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Women @ Work: A global outlook



Global Australia


Workplace Gender Equality

Workplace Gender Equality covid-19 impact of covid-19 women at work

Women @ Work: A global outlook

Women @ Work: A global outlook

Responsibilities at work and at home have exponentially increased since the onset of the COVID-19 pandemic and the burden is disproportionately impacting women. Many are at a breaking point, leaving the workforce in record numbers. Yet businesses that give women the support they need to succeed have a more productive, motivated workforce – and are likely to report greater retention.

This report uncovers the characteristics of organisations that are making tangible progress on gender equality and steps employers can take to do the same. It examines how women in Australia stand out from their global counterparts on key themes. Findings were garnered from a survey of 500 women in Australia whose responses were evaluated through the intersectional lenses of race and ethnicity, sexual orientation, and gender identity.

Key Findings

  • The pandemic has negatively impacted women at work. Less than half of women rate their job satisfaction, motivation and productivity as “good,” compared with around 3 in 4 before the pandemic.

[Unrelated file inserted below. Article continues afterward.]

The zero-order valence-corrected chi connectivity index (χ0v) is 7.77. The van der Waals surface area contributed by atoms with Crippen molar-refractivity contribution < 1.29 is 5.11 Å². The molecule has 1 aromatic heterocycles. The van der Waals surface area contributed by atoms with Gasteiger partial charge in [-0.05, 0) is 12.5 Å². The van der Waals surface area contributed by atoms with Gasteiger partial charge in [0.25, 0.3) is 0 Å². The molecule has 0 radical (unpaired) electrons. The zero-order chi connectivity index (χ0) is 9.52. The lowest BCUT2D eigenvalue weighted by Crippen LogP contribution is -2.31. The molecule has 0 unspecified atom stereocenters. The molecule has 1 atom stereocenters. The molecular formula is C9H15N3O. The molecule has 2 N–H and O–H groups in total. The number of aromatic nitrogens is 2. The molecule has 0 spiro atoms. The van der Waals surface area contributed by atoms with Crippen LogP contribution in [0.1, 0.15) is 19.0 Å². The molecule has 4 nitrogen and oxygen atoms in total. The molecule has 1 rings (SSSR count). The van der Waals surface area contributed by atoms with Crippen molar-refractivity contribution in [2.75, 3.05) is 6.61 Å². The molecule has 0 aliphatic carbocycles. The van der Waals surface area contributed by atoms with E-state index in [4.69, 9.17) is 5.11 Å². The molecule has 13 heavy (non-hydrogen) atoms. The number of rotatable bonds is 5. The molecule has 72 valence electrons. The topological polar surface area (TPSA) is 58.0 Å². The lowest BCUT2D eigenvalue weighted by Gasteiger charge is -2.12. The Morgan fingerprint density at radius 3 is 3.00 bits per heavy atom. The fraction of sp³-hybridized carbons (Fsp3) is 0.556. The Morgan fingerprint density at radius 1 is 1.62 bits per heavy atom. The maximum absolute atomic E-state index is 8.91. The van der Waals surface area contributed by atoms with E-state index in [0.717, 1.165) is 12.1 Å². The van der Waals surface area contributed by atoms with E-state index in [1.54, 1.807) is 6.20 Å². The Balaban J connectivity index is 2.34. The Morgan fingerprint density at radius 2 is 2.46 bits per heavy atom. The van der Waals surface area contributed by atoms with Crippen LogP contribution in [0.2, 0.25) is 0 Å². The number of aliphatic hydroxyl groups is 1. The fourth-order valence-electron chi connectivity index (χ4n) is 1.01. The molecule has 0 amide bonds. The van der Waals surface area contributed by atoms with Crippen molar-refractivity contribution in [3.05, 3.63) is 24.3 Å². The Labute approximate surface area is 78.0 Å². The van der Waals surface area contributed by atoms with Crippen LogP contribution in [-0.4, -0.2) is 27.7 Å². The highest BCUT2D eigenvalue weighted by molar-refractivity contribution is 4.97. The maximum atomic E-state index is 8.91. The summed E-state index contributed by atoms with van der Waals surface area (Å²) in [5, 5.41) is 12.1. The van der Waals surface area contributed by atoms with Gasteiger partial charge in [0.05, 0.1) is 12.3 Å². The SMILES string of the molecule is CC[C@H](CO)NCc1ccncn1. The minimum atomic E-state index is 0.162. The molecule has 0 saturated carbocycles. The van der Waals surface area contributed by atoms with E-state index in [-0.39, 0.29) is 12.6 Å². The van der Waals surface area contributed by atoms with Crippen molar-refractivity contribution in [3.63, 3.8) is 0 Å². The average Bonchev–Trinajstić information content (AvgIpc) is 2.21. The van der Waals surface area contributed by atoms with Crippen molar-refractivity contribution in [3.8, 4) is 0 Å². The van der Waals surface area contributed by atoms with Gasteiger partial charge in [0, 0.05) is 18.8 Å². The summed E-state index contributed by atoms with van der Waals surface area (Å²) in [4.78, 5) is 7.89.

• Almost a quarter (23%) say they are considering leaving, or are likely to leave, the workforce altogether as a result of the impact of COVID-19.
  • Workplace culture has not been supportive during this time. Just 39% of women believe their organization’s commitment to supporting women during the pandemic has been sufficient. Less than a quarter of women (22%) say their employers have enabled them to create clear boundaries between work and personal hours while 63% of women feel that their employers evaluate them based on the amount of time spent online rather than quality of output.
  • Over half (52%) have experienced non-inclusive behaviors over the past 12 months and approximately one-quarter of women did not report these incidents because they were concerned about negative impacts to their careers.
  • A group of women agree with the following three statements, indicating an inclusive, high-trust culture where women are valued and supported. This subset of organisations are referred to a “gender equality leaders” (4% of the global sample) and organisations which did not meet any of these three criteria “lagging organisations” (31% of the global sample”).
    • I feel confident to report non-inclusive behaviors, without concern for reprisal
    • I feel supported by my employer to balance work with other commitments
    • My career is progressing as quickly as I would like currently


This report was originally published on the Deloitte website.

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